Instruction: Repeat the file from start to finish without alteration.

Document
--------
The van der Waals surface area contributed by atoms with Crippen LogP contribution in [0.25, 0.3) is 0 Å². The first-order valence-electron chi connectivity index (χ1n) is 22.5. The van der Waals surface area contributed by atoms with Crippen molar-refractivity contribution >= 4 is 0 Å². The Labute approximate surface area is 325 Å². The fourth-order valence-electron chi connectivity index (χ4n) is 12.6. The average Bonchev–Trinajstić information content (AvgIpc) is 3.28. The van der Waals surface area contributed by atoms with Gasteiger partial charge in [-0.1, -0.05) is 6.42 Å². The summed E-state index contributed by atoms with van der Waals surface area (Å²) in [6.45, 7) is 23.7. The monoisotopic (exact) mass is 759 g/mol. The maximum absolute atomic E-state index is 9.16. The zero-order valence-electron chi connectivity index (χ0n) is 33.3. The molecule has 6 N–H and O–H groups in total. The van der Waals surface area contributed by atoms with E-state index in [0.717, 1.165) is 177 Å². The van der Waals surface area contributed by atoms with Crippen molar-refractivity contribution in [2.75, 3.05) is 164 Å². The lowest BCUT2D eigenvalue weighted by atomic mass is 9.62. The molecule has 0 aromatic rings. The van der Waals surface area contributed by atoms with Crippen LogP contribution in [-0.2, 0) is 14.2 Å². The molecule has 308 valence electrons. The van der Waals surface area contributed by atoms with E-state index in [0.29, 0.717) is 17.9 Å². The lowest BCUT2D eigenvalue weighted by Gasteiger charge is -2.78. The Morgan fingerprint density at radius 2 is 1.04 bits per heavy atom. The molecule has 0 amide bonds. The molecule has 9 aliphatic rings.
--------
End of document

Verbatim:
The van der Waals surface area contributed by atoms with Crippen LogP contribution in [0.25, 0.3) is 0 Å². The first-order valence-electron chi connectivity index (χ1n) is 22.5. The van der Waals surface area contributed by atoms with Crippen molar-refractivity contribution >= 4 is 0 Å². The Labute approximate surface area is 325 Å². The fourth-order valence-electron chi connectivity index (χ4n) is 12.6. The average Bonchev–Trinajstić information content (AvgIpc) is 3.28. The van der Waals surface area contributed by atoms with Gasteiger partial charge in [-0.1, -0.05) is 6.42 Å². The summed E-state index contributed by atoms with van der Waals surface area (Å²) in [6.45, 7) is 23.7. The monoisotopic (exact) mass is 759 g/mol. The maximum absolute atomic E-state index is 9.16. The zero-order valence-electron chi connectivity index (χ0n) is 33.3. The molecule has 6 N–H and O–H groups in total. The van der Waals surface area contributed by atoms with E-state index in [0.717, 1.165) is 177 Å². The van der Waals surface area contributed by atoms with Crippen molar-refractivity contribution in [2.75, 3.05) is 164 Å². The lowest BCUT2D eigenvalue weighted by atomic mass is 9.62. The molecule has 0 aromatic rings. The van der Waals surface area contributed by atoms with Crippen LogP contribution in [-0.2, 0) is 14.2 Å². The molecule has 308 valence electrons. The van der Waals surface area contributed by atoms with E-state index in [0.29, 0.717) is 17.9 Å². The lowest BCUT2D eigenvalue weighted by Gasteiger charge is -2.78. The Morgan fingerprint density at radius 2 is 1.04 bits per heavy atom. The molecule has 0 amide bonds. The molecule has 9 aliphatic rings.